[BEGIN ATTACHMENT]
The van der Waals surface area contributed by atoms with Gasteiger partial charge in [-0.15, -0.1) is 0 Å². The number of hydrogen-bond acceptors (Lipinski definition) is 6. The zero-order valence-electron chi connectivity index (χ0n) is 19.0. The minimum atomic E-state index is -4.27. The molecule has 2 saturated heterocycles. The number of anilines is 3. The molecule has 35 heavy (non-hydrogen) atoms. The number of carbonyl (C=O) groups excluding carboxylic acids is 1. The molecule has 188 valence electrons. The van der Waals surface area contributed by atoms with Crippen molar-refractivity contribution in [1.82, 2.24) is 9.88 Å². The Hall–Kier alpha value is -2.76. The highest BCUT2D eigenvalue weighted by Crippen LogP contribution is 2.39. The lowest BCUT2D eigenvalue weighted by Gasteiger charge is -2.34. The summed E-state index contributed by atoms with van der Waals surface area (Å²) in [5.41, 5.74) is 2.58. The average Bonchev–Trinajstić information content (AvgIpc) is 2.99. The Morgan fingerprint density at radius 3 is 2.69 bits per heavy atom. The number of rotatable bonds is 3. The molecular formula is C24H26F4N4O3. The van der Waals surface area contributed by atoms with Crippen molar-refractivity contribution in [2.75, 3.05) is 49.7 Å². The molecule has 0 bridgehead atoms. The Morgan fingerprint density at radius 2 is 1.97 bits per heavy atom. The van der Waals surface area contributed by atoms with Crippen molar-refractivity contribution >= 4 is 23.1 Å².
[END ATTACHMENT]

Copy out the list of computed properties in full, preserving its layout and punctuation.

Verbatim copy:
The van der Waals surface area contributed by atoms with Gasteiger partial charge in [-0.15, -0.1) is 0 Å². The number of hydrogen-bond acceptors (Lipinski definition) is 6. The zero-order valence-electron chi connectivity index (χ0n) is 19.0. The minimum atomic E-state index is -4.27. The molecule has 2 saturated heterocycles. The number of anilines is 3. The molecule has 35 heavy (non-hydrogen) atoms. The number of carbonyl (C=O) groups excluding carboxylic acids is 1. The molecule has 188 valence electrons. The van der Waals surface area contributed by atoms with Crippen molar-refractivity contribution in [1.82, 2.24) is 9.88 Å². The Hall–Kier alpha value is -2.76. The highest BCUT2D eigenvalue weighted by Crippen LogP contribution is 2.39. The lowest BCUT2D eigenvalue weighted by Gasteiger charge is -2.34. The summed E-state index contributed by atoms with van der Waals surface area (Å²) in [5.41, 5.74) is 2.58. The average Bonchev–Trinajstić information content (AvgIpc) is 2.99. The Morgan fingerprint density at radius 3 is 2.69 bits per heavy atom. The number of rotatable bonds is 3. The molecular formula is C24H26F4N4O3. The van der Waals surface area contributed by atoms with Crippen molar-refractivity contribution in [2.75, 3.05) is 49.7 Å². The molecule has 0 bridgehead atoms. The Morgan fingerprint density at radius 2 is 1.97 bits per heavy atom. The van der Waals surface area contributed by atoms with Crippen molar-refractivity contribution >= 4 is 23.1 Å².